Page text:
Streaming once again helped to deliver significant market growth in the UK during 2022.
In the latest edition of Music Week, our market analysis takes in the main trends with key insights from execs including Charles Wood, VP of market planning and sales at Sony Music UK.
Sony Music label RCA, headed by president David Dollimore and EVP Stacey Tang, was once again the No.1 streaming label of the year. RCA had success in 2022 with Cat Burns (alongside Since ’93) as well as albums from Little Mix, Beyonce, Doja Cat and Sza, whose digital-only SOS LP continues to be a streaming smash in 2023.
“The RCA team are fantastic at maximising the potential of every release and have a fundamental understanding that streaming’s long tail means engaging fans for the long haul,” Wood told Music Week.
In terms of the overall market powered by DSPs, the BPI reported growth of 8.2% to 159 billion audio streams in the UK last year. But there are now economic challenges as well as the natural limits to market penetration.
“The UK streaming market continues to mature, which means we see a much wider variety of people utilising streaming platforms, and it’s fascinating to see how consumption tastes shift as streaming has entered the true mainstream,” said Wood. “Despite the external economic challenges consumers are facing, streaming offers fantastic value for money and gives you pretty much all the music in the world. The streaming market continues to grow, but we can’t ignore the fact that we’re a mature market and as a result, growth is slower for us than some developing markets.”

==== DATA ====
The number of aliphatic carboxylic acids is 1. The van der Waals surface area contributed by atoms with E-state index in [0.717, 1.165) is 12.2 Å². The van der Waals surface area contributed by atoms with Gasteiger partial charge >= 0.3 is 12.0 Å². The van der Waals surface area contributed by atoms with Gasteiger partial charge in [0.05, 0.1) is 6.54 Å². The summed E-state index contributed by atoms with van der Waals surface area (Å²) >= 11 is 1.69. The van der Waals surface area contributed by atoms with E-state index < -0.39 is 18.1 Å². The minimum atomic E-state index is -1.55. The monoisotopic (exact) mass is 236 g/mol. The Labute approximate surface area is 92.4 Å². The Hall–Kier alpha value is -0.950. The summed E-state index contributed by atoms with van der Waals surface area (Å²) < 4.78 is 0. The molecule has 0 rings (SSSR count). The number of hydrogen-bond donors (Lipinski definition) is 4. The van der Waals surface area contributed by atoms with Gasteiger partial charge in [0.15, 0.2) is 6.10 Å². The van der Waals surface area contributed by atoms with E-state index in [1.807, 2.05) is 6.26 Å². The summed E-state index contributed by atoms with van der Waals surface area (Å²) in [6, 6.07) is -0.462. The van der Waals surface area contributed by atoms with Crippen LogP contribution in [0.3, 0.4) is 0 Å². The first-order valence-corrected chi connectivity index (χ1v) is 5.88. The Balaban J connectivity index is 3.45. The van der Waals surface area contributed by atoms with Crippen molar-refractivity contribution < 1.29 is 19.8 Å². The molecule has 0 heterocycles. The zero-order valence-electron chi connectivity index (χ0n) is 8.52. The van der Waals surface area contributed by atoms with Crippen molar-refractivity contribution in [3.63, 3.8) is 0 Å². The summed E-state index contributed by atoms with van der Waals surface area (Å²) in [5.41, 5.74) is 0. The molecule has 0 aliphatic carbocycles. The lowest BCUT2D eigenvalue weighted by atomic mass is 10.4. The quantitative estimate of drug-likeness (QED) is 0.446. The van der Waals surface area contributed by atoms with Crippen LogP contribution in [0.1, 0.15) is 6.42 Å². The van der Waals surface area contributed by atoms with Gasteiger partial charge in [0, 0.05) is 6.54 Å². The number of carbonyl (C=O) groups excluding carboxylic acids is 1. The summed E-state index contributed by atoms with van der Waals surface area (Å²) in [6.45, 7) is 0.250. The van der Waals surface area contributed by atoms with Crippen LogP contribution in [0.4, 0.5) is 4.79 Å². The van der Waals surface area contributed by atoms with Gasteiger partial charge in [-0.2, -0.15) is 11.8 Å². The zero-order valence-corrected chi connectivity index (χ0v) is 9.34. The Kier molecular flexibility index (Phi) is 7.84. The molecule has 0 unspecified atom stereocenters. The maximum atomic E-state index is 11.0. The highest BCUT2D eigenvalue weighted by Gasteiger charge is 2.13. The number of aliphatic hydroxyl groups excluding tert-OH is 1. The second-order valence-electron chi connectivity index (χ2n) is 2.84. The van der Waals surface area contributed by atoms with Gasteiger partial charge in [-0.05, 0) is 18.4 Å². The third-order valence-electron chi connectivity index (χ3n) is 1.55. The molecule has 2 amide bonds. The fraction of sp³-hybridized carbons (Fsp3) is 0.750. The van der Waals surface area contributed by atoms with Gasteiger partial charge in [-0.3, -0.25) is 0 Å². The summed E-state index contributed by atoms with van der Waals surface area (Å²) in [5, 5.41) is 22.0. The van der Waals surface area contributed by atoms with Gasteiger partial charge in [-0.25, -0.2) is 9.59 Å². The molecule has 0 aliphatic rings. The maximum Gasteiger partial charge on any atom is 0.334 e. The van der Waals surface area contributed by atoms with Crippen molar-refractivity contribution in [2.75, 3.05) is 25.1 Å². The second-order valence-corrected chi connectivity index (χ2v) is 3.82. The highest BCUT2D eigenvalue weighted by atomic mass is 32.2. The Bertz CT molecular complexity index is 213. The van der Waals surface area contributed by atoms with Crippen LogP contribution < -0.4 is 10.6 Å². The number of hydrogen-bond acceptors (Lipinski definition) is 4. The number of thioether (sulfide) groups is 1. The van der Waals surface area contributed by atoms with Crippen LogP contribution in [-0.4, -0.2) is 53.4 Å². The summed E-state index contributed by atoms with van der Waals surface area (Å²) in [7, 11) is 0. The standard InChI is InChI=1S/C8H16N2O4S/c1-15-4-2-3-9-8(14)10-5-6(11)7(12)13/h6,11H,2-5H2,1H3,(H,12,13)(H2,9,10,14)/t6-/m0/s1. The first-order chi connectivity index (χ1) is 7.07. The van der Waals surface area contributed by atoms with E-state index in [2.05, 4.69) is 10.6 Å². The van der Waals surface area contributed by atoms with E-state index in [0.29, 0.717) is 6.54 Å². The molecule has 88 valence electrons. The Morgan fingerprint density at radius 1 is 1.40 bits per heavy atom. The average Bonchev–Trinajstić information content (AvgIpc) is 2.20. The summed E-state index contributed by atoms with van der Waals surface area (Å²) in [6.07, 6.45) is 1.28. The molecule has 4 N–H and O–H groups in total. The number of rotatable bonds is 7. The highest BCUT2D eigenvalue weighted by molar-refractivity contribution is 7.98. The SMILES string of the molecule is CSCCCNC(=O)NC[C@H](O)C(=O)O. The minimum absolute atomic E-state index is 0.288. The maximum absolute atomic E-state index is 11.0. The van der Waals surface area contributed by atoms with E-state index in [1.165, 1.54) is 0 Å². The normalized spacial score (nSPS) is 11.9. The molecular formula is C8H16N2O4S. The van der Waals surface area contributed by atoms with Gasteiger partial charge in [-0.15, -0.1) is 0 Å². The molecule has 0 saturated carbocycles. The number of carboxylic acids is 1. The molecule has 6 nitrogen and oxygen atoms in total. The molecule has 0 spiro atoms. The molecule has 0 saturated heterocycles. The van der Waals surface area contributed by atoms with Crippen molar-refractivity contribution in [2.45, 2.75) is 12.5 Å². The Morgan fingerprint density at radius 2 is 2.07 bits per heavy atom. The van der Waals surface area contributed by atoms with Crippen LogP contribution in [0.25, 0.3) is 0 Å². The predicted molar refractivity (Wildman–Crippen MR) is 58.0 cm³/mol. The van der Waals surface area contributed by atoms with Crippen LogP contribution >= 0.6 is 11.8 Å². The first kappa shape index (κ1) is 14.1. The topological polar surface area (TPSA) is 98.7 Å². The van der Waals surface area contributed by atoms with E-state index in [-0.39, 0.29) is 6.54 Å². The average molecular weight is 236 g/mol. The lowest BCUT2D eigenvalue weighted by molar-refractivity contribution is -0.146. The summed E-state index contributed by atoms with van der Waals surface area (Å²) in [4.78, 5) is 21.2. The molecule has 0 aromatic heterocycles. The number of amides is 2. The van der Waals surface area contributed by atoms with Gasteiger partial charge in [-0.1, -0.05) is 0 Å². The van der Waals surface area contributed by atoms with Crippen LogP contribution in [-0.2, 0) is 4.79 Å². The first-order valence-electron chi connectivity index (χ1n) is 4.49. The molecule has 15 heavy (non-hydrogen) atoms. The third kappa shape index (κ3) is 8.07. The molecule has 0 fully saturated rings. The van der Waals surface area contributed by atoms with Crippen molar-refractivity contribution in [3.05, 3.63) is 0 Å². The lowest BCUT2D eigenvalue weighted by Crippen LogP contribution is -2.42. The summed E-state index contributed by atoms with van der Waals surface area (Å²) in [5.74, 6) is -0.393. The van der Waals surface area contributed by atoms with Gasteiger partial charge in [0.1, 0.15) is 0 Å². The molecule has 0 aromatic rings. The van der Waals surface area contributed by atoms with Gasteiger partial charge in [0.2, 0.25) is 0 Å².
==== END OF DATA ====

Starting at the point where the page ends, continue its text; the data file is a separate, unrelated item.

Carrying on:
Based on Official Charts Company figures, Columbia-signed Harry Styles had both the No.1 single of the year (As It Was - 1,573,672 sales in 2022) and No.1 album (Harry’s House - 460,432).
“At Sony Music everything starts with the artist – and that’s especially true with an artist like Harry,” said Wood. “He’s a superstar. Not only in terms of the music he creates, but his wider creative vision – all of which fuels his campaign. Visuals, live shows the formats, pop up shops – all of it stems from him.
“He also has an incredibly loyal and dedicated fanbase. He and his team really value that fandom - so it was always important to make sure they were catered to and felt a part of the Harry’s House campaign. Fan-first initiatives were a key component, through a strong CRM campaign and the Harry’s House website, which took fans on a journey of clues at different stages of the campaign and kept the fans engaged and energised.”